Heather contends, however, that "there is still more than enough good-quality evidence to establish that Germanic migration from the north was a major factor in the strategic revolution of the third century" (114).
He also maintains that this migration would have taken place centuries before the Goths came to play their pivotal role in the fall of Rome and development of northern Europe.
Under the fierce warrior king Genseric, the Vandals took advantage of Roman weakness in North Africa and established their kingdom there, with its capital at Carthage, by 440.
With Genseric’s forces marching on Rome in 455, the desperate Romans sent Pope Leo I to plead for mercy; in exchange for free entry, the Vandals agreed not to burn the city or massacre its citizens.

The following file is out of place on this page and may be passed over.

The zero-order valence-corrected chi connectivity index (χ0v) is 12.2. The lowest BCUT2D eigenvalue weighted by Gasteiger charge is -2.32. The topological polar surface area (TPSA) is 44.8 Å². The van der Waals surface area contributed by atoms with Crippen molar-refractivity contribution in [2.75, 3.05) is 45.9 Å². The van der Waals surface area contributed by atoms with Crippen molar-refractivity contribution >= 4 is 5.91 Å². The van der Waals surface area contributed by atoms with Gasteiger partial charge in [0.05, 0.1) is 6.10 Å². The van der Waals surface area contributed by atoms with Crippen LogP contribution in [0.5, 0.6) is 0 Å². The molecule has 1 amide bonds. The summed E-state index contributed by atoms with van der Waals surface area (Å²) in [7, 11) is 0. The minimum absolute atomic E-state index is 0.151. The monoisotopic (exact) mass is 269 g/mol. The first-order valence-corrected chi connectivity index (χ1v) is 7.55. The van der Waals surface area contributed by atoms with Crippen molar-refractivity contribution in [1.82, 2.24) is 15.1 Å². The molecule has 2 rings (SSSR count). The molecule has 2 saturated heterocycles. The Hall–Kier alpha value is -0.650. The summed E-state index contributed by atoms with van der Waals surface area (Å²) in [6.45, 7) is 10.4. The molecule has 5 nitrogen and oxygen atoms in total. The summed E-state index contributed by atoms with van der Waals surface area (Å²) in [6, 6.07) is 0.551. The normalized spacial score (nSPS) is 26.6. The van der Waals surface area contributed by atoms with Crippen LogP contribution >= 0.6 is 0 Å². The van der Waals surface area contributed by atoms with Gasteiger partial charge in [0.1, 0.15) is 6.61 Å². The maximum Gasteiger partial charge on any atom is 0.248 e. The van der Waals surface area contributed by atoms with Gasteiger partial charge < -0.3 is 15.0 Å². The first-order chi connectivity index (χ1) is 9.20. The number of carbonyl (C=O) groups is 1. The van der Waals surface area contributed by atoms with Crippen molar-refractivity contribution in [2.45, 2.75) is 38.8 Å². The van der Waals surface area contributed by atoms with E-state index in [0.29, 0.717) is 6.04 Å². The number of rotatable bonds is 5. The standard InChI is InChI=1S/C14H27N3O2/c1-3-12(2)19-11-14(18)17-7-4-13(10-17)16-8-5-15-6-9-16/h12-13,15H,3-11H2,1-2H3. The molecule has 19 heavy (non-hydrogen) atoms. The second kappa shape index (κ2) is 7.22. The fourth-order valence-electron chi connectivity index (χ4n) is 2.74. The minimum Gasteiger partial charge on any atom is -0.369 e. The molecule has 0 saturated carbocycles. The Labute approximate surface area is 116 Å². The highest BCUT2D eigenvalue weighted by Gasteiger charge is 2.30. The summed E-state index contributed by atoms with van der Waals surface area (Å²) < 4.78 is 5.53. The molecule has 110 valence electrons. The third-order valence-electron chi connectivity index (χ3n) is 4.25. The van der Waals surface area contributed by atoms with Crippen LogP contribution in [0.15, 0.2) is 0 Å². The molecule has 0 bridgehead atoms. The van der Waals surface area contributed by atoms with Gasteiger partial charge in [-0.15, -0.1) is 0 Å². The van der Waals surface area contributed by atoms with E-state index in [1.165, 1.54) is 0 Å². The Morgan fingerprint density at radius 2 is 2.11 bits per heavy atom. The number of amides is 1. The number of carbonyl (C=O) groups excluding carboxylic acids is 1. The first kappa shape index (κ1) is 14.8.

Alaric’s descendants, known as the Visigoths (western Goths), settled in Gaul and Iberia; the last Visigoth kingdom, in Spain, fell to the Moors in 711.
In Italy, the Ostrogoths (eastern Goths) established dominance by the end of the fifth century, but would fall to the Byzantine Empire within a few decades.
The claim that the Visigoths were originally ruled by a family named Balthi (or Balts) and the Ostrogoths by the illustrious Amal family seems to have some truth to it but is thought to have been embellished upon by Cassiodorus or, perhaps, Jordanes.